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How young people in Nepal are speaking up to end early marriage

World Vision
13 April 2015 by Eileen Darby
How young people in Nepal are speaking up to end early marriage

A group of child advocates in Nepal, who work in their community to educate others about the dangers of child marriage.

As World Vision Australia’s Regional Portfolio Manager for South Asia, I often get to visit World Vision’s work in the field and see how Australian funds are being used in communities. Recently I visited a Child Protection project in the western part of Nepal, where young community advocates are making great strides in ending the practice of early marriage. The project is implemented by World Vision, working with local partners and is funded by the Australian government.

Meeting the local staff and the young people involved in the project I was amazed to hear that the number one priority for them to work on was early marriage. I thought this was very ambitious issue to tackle given that it is a cultural practice in this remote mountainous area and has been the norm for generations. Early marriage is a major child rights and child protection issue across Nepal, as it is in other countries in South Asia including India, Bangladesh and Indonesia. According to recent reports 29% of girls and 7% of boys in Nepal are married by the age of 19 years – and this is in a country where children under 18 years constitute 43% of the total population.

Changing such traditions can be extremely difficult though, as people consider it to be normal and have not questioned it. They also do not want to go against local custom and are afraid of what their neighbours and leaders may think of them.

I had thought it would have just been easier to start with issues such as the right to education, nutrition, and health care for children. These kinds of underlying issues can play a part in practices like early marriage – which is why World Vision works with communities to find solutions to the many different problems they may face.

After learning about her rights, Tulsai (right) was able to prevent her own early marriage and is now helping others to do the same.

After learning about her rights, Tulsai (right) was able to prevent her own early marriage and is now helping others to do the same.

Fortunately, in this project the approach of education and advocacy was starting to have an impact on a problem as complex as early marriage. In the local town I met a young woman called Tulsai, who had attended some child protection information sessions provided by the project staff. After learning about the reasons why early marriage should be prevented she confronted her parents and convinced them to postpone her own marriage. As a result she was able to graduate from school and when I met her she was studying Nepalese Literature.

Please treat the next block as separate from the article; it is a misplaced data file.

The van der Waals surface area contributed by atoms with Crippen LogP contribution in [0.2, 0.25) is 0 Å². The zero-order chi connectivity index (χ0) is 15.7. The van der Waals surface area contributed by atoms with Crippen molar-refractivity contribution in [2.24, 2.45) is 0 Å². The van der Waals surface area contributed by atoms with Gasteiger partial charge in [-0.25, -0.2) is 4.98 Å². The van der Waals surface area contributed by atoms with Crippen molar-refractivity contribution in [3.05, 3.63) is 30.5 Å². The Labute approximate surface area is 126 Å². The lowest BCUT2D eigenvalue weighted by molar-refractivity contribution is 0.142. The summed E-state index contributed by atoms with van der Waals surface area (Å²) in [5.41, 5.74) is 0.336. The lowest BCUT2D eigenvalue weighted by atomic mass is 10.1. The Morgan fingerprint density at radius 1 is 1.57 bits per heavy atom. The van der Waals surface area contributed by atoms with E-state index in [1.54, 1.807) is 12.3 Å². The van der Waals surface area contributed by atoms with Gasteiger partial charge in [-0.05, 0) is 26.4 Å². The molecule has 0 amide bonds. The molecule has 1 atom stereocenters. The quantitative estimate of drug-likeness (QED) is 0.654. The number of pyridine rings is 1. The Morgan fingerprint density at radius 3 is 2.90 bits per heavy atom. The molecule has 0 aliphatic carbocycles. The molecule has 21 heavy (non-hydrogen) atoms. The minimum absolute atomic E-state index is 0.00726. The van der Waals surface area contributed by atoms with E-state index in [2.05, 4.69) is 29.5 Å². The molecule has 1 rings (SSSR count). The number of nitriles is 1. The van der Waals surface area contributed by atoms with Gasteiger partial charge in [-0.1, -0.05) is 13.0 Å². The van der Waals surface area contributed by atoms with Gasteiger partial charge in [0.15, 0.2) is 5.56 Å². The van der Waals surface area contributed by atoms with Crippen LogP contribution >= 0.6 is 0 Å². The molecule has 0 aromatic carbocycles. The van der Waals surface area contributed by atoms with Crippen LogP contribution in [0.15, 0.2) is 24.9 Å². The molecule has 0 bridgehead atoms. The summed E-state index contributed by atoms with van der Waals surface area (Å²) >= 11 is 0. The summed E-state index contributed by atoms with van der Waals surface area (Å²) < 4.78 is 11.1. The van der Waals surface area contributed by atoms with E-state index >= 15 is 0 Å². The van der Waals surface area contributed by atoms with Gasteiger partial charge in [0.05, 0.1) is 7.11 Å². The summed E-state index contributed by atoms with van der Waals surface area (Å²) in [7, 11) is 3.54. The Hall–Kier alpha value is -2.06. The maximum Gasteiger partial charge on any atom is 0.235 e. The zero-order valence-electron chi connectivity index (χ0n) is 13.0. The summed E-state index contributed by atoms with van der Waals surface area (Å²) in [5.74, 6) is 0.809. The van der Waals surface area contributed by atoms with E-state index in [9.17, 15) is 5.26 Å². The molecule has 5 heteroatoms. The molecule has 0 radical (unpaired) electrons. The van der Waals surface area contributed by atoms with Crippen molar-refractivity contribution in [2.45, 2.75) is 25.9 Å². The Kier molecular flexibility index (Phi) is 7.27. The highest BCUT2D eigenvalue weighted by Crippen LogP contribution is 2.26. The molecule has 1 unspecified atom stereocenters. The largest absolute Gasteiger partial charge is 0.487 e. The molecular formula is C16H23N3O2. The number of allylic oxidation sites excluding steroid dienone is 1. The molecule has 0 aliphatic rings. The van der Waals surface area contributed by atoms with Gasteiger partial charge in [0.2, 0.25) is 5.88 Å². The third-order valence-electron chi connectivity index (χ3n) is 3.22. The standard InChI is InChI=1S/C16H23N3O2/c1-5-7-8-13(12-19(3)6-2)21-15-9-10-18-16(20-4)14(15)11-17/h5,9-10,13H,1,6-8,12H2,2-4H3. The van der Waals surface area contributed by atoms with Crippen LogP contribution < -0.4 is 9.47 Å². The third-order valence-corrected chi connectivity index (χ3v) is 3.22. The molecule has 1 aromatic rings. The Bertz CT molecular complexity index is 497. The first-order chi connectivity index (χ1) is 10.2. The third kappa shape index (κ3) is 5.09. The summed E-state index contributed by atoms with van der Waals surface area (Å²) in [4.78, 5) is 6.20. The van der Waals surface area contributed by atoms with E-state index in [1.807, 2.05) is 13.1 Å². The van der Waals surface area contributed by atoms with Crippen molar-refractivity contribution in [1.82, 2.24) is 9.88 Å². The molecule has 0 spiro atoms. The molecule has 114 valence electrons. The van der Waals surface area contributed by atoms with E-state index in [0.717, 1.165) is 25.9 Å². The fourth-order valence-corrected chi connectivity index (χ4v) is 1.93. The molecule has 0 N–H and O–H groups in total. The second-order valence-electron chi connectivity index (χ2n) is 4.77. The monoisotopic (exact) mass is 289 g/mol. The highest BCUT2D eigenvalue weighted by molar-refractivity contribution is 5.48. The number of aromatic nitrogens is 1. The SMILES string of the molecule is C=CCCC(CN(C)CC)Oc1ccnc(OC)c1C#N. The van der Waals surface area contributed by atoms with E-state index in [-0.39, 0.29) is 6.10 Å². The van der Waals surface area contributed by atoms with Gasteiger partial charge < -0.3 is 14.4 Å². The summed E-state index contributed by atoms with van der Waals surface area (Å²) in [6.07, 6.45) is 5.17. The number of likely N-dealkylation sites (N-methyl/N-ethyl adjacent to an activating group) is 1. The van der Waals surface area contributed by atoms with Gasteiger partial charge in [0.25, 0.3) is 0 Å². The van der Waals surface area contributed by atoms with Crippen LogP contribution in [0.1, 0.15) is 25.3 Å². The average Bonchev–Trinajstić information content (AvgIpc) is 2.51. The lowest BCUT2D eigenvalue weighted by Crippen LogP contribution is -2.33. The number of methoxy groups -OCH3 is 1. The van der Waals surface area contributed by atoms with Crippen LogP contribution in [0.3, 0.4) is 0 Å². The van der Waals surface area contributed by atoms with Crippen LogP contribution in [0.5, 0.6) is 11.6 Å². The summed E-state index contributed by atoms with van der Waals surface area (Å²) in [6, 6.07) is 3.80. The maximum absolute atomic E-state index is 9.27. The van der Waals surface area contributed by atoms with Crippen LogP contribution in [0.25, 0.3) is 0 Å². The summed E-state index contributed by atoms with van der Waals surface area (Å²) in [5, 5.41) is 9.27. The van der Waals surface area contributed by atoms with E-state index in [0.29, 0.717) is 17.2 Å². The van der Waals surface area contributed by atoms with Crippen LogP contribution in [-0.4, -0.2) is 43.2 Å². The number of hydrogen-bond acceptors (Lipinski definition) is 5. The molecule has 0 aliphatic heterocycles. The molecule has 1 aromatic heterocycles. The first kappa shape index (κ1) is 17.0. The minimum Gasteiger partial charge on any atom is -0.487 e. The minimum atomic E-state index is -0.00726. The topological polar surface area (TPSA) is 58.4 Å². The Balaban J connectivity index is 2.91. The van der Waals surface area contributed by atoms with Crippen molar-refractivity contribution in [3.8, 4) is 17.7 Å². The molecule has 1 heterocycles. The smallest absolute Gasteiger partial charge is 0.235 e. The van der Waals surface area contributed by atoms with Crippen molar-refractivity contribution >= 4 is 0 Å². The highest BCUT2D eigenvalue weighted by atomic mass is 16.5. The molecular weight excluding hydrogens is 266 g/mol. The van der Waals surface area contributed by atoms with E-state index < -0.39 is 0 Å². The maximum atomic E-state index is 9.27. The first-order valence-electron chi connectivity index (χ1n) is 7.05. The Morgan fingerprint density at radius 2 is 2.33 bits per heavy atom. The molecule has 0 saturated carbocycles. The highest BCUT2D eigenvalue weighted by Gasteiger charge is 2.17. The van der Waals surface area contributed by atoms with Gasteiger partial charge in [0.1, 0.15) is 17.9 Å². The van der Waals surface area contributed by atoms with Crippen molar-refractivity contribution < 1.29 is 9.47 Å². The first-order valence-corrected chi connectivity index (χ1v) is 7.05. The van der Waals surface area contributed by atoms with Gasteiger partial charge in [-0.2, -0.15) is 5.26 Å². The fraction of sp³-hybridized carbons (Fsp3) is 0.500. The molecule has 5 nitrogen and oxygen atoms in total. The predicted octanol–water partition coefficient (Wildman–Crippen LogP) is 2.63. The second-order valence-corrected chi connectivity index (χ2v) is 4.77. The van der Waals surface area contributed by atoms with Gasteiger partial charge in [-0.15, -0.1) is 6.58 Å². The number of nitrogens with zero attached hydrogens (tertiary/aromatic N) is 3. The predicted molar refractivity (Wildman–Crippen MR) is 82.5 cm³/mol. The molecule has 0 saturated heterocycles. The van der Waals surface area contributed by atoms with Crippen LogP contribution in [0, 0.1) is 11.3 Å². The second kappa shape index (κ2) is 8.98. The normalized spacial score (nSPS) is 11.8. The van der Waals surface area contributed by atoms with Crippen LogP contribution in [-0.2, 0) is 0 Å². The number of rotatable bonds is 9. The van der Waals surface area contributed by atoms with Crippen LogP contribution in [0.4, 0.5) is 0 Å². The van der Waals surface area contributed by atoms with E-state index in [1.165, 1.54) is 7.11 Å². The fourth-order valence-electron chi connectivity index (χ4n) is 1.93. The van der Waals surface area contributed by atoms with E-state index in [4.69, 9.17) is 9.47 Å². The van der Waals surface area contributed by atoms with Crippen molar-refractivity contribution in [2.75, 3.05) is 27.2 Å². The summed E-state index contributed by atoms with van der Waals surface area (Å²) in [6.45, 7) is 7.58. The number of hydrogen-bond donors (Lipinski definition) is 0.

Since they participated in the project, Tulsai and a group of other young people are now confident youth volunteers who spread the message of child rights and in particular why early marriage should be prevented. They support children to speak to the parents when they do not want to be a child bride, and they have written songs and dramas on the subject which they perform during local festivals.

These young people have become confident to speak to parents and leaders in the community about their rights as children.
Changing cultural norms is difficult, takes time and requires community education and understanding about the issues involved. The methods used by Tulsai and the other youth volunteers – such as art and drama – are a good way to get the message into the community. It helps to get conversations started among people as they are receiving new information on the subject. In this culture there are many festivals and performing dramas is a culturally appropriate way of sharing information.

The project also worked with journalists and radio producers to develop messages on the topics related to child protection, including early marriage. This was another avenue through which people were hearing and reading about the subject and their awareness and knowledge was increasing. Having the topic raised through different culturally appropriate means has provided a platform for local community members and leaders to speak out and support child protection and to speak out against early marriage.

Slowly acceptance of the fact that it is good for children to wait until they finish school is gaining ground in these remote village communities – which means more girls will have the chance to finish school before they become wives and mothers.

Eileen Darby

Eileen is World Vision Australia's Regional Portfolio Manager for South Asia.

 

2 Responses

  • Keshab Bhatta says:

    Thanks Eileen for recognizing our work in Doti. We promise that we will be continuing our such effort in future as well.

    • TimJ, World Vision team says:

      Hello Keshab, thank you for your message for Eileen. Good to hear from you. All the best !!

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